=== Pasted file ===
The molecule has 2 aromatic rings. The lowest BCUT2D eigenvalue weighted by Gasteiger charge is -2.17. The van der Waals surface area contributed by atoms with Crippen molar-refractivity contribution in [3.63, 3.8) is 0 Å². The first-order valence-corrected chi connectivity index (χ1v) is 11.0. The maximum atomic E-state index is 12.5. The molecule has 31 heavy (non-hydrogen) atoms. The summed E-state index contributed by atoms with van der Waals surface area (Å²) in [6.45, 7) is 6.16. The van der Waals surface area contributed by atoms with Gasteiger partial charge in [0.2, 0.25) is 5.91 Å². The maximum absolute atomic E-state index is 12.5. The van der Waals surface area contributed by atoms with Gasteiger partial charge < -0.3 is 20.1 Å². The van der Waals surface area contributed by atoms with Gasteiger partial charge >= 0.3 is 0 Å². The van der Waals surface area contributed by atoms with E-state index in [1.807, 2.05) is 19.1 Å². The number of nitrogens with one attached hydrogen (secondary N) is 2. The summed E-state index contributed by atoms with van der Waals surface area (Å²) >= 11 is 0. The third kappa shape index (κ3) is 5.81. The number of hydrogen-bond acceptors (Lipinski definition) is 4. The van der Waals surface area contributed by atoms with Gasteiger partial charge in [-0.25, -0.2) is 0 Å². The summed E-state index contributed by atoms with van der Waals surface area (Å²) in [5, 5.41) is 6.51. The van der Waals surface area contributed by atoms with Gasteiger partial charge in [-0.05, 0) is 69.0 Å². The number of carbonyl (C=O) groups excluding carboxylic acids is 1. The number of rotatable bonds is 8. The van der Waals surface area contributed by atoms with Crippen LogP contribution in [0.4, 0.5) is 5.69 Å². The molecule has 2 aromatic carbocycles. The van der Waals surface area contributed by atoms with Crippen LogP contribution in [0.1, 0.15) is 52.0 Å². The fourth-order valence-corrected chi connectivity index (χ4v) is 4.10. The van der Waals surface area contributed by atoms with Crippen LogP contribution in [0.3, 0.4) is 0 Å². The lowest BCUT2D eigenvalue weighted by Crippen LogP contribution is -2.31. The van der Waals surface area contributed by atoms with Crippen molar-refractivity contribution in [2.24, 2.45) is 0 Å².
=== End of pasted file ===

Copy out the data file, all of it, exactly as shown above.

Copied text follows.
The molecule has 2 aromatic rings. The lowest BCUT2D eigenvalue weighted by Gasteiger charge is -2.17. The van der Waals surface area contributed by atoms with Crippen molar-refractivity contribution in [3.63, 3.8) is 0 Å². The first-order valence-corrected chi connectivity index (χ1v) is 11.0. The maximum atomic E-state index is 12.5. The molecule has 31 heavy (non-hydrogen) atoms. The summed E-state index contributed by atoms with van der Waals surface area (Å²) in [6.45, 7) is 6.16. The van der Waals surface area contributed by atoms with Gasteiger partial charge in [0.2, 0.25) is 5.91 Å². The maximum absolute atomic E-state index is 12.5. The van der Waals surface area contributed by atoms with Gasteiger partial charge < -0.3 is 20.1 Å². The van der Waals surface area contributed by atoms with Gasteiger partial charge >= 0.3 is 0 Å². The van der Waals surface area contributed by atoms with E-state index in [1.807, 2.05) is 19.1 Å². The number of nitrogens with one attached hydrogen (secondary N) is 2. The summed E-state index contributed by atoms with van der Waals surface area (Å²) >= 11 is 0. The third kappa shape index (κ3) is 5.81. The number of hydrogen-bond acceptors (Lipinski definition) is 4. The van der Waals surface area contributed by atoms with Gasteiger partial charge in [-0.25, -0.2) is 0 Å². The summed E-state index contributed by atoms with van der Waals surface area (Å²) in [5, 5.41) is 6.51. The van der Waals surface area contributed by atoms with Gasteiger partial charge in [-0.05, 0) is 69.0 Å². The number of carbonyl (C=O) groups excluding carboxylic acids is 1. The number of rotatable bonds is 8. The van der Waals surface area contributed by atoms with Crippen LogP contribution in [0.4, 0.5) is 5.69 Å². The molecule has 2 aromatic carbocycles. The van der Waals surface area contributed by atoms with Crippen LogP contribution in [0.1, 0.15) is 52.0 Å². The fourth-order valence-corrected chi connectivity index (χ4v) is 4.10. The van der Waals surface area contributed by atoms with Crippen LogP contribution in [0.3, 0.4) is 0 Å². The lowest BCUT2D eigenvalue weighted by Crippen LogP contribution is -2.31. The van der Waals surface area contributed by atoms with Crippen molar-refractivity contribution in [2.24, 2.45) is 0 Å².